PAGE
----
• If their ride home will be later in the day, let them know they will be sent to our discharge lounge—if they qualify—to await their ride. 
  • Engage our nurse navigators early and schedule the follow-up appointments early in the patient’s stay 
  • Engage our social workers early if the patient has potential needs for medical equipment at home, or a post-acute facility stay (SNF, rehab, etc.) 
  • Complete what you can before the day of discharge (discharge summary, patient education, consults, imaging, prescriptions, final labs, etc.) 
  • Prioritize the patients who are going home that day 
    • Physicians should first round on those patients who we anticipate going home that day and write the discharge order by 0930. 
    • Nurses should complete the discharge tasks as soon as the order is written 
  • Tell us the barriers that prevent patients from discharging  
    • Are there delays in tests/procedures being completed? 
    • Are consults pending? 
    • Do you feel empowered to escalate concerns and delays? 
    • What are the system challenges? 
      • Remember to put these into the BlindSpots portal so we can look at how these challenges may be overcome. 

We know that a patient’s status may change, and we cannot always predict when they will be healthy and able to discharge, but for those we can predict, let’s do everything we can to be ready. 

By decreasing our patient’s length of stay, not only are you helping your present inpatients, but you are improving access for patients  in our Emergency Department, operating rooms, ambulatory clinics, and outside hospitals who need our help. Lastly, when a patient is efficiently prepared for a safe discharge, you save time for yourself and your colleagues.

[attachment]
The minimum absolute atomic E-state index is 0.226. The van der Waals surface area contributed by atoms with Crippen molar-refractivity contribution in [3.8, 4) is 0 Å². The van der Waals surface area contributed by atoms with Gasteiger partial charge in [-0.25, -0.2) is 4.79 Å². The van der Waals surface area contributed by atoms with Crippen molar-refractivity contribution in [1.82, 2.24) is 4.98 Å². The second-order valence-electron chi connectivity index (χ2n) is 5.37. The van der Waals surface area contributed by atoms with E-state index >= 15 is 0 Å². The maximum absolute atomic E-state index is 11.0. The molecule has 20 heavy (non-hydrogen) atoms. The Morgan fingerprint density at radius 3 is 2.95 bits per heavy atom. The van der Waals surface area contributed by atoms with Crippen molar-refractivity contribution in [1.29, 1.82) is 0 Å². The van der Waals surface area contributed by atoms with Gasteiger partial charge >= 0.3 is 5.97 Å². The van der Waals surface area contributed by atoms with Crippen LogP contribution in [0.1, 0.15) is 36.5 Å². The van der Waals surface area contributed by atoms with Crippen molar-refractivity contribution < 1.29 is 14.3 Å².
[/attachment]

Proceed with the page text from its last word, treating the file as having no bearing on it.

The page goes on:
Please keep your eyes open for more communication on length of stay and early discharge as we work to continue improving these processes. We look forward to continuing this journey with all of you! 

Blog contributors: 

  • Ami Gaarde, MBA, BSN, RN, OCN, Director, Nursing and Patient Care, Care Coordination (Adult) 
  • Theresa Brennan, MD, Chief Medical Officer 
  • Evelyn Kinne, MHA, Quality and Operational Improvement Engineer, Office of the Chief Medical Officer 

Our Stories: Reducing catheter-associated urinary tract infection (CAUTI)

This blog is part of an ongoing series focused on introducing the current quality initiatives. Thank you to the Quality Improvement Program team for sharing their important work with us, and thank you for taking the time to learn more about the vital work that goes on to improve the care we provide to our patients.   

Learn more about the other initiatives by viewing the introduction to this series and previous topics.

Why do some people need a urinary catheter? 

Urinary catheters are used for urinary drainage or as a means to collect urine for measurement. Indications for catheterization are as follows: 

  • Urinary retention  
  • Urine output measurement in ICU patients 
  • During surgery to evaluate fluid status  
  • During and following specific surgeries of the genitourinary tract 
  • Hematuria associated with clots  
  • Neurogenic bladder  

Although urinary catheters provide many patient benefits, there are also associated risks. Due to these risks, urinary catheters should be removed as soon as the benefits no longer outweigh the risks. 


According to the Centers for Disease Control and Prevention (CDC), between 15 to 25% of hospitalized patients receive urinary catheters during their hospital stay. Bacteriuria (positive bacteria in urine) in patients with indwelling catheters occurs at a rate of approximately 3 to 10% per day. Of those with bacteriuria, 10 to 25% develop symptoms of urinary tract infection (UTI). In the U.S., based on surveillance data reported to the CDC National Healthcare Safety Network (NHSN), the incidence of CAUTI in 2012 was 1.4 to 1.7 per 1,000 catheter days in inpatient adult and pediatric medical/surgical floors. This means if all the patients at UI Hospitals & Clinics had a urinary catheter today, between one and two of them will develop a CAUTI. 

The duration of catheterization is an important risk factor for CAUTI and is a major target of prevention efforts. Other risk factors include female sex, older age, diabetes mellitus, bacterial colonization of the drainage bag, and improper catheter care.